• Aero Pilates Reforme
    Posted at 21:42h, 28 May

    Is it really possible to take the things that make a long lasting viable company in the private sector and actually have them work in the government sector as well. Unfortunately, I’m not sure that the leaders in politics would ever buy into that philosophy…but one could hope.

  • Bob
    Posted at 21:18h, 01 June

    I agree that healthcare should never have become a “viable business.”

    In the usual race-to-the-bottom following Christensen’s framework, the health insurance industry cuts their costs by simply not paying claims. Their cheaper implementation of their business involves writing exceptions and clauses that “allow” them to not pay.. not do what their customers pay them to eventually do.

    I prefer to get in shape and get fit. I actually used that Vince DelMonte No Nonsense Muscle Building course to get back into great shape at 48…

    My health is excellent, and I now rarely use any part of the entire health “care” industry.

  • April Tourneau
    Posted at 00:44h, 02 June

    Claytons books and insight are brilliant, just read his book The innovator’s precription. Everybody should be aware about health care.

  • One Piece
    Posted at 10:32h, 04 June

    Healthcare should be about bringing the over-all well being of the people to a greater level. So far, everyone’s health has been declining and the government’s becoming more in depth. Solutions, such as the one in this post, need to be established.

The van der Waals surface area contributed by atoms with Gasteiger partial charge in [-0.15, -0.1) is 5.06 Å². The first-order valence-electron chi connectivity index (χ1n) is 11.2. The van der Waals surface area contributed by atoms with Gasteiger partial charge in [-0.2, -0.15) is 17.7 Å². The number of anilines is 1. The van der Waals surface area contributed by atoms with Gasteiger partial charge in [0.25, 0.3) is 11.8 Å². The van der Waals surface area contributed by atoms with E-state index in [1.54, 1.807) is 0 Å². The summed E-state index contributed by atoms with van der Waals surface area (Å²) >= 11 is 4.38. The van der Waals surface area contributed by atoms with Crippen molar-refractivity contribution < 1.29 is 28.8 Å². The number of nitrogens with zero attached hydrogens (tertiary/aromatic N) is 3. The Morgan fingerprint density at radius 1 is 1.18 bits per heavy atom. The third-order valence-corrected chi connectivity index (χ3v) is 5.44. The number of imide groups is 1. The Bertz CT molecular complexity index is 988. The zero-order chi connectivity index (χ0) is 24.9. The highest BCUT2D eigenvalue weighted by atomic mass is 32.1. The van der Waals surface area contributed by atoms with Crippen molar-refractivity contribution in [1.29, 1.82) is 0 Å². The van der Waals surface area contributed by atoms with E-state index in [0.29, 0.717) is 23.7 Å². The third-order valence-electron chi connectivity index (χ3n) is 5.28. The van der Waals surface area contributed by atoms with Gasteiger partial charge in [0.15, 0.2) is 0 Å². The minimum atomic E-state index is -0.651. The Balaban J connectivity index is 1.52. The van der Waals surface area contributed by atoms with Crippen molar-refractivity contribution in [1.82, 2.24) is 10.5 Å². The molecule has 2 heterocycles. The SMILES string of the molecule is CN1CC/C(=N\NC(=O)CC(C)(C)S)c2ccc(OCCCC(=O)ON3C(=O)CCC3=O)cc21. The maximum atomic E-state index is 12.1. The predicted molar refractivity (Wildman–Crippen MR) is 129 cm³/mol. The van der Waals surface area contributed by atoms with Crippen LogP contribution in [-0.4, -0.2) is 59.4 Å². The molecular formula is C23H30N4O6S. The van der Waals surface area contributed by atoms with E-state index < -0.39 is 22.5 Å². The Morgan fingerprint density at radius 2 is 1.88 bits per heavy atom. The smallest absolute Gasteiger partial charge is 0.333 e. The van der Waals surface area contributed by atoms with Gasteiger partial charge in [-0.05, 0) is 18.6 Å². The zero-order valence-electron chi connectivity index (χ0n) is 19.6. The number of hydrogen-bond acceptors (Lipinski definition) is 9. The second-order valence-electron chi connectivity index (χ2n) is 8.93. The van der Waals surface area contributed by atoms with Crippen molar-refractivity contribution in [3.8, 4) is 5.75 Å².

• Merle Silver
    Posted at 09:05h, 05 June

    I was fortunate to find this post, as I am involved in the health insurance part of the health care equation. Unique paradigms for studying complicated problems provide a new starting point to allow critical thinkers to redefine problems in order to create “outside-the Box” solutions. I look forward to reading the book. I am not sure that I will agree with the author, but I am sure that it will stimulate my thinking.

  • Make Money Twitter
    Posted at 13:42h, 10 June

    innovation is always a threat to people who have a position to protect.

  • Oliver Baraquel
    Posted at 16:04h, 13 June

    Nice post..such a nice story for everyone who’s looking for this like me..
    thank you for sharing this one…

  • blogsijen
    Posted at 16:29h, 13 June

    I really like Clayton’s Innovator’s Prescription book

  • Internal communications
    Posted at 07:57h, 18 June

    Interesting. Capitalist structures are not yet dead in the water but we need to find a new way of making them work in a more equitable fashion.

  • blog
    Posted at 06:36h, 23 June

    Thanks for this information…

  • Onur
    Posted at 06:43h, 23 June

    This article really good. It’s my first visit to this blog but i love it. Thanks.

  • oyun indir
    Posted at 08:50h, 23 June

    Albert ;
    I think you’re right

  • Jen Prat
    Posted at 10:36h, 23 June

    I read a awesome book on this From Good to Grate and Freakonomics these are a must read thanks for sharing.

  • Cool Tech Gadgets
    Posted at 11:23h, 26 June

    What you’re saying is completely true. I know that everybody must say the same thing, but I just think that you put it in a way that everyone can understand. I also love the images you put in here. They fit so well with what you’re trying to say. I’m sure you’ll reach so many people with what you’ve got to say.

  • Katty Hans
    Posted at 18:41h, 01 July

    Thanks, very informative

  • tooth abscess relief
    Posted at 03:32h, 06 July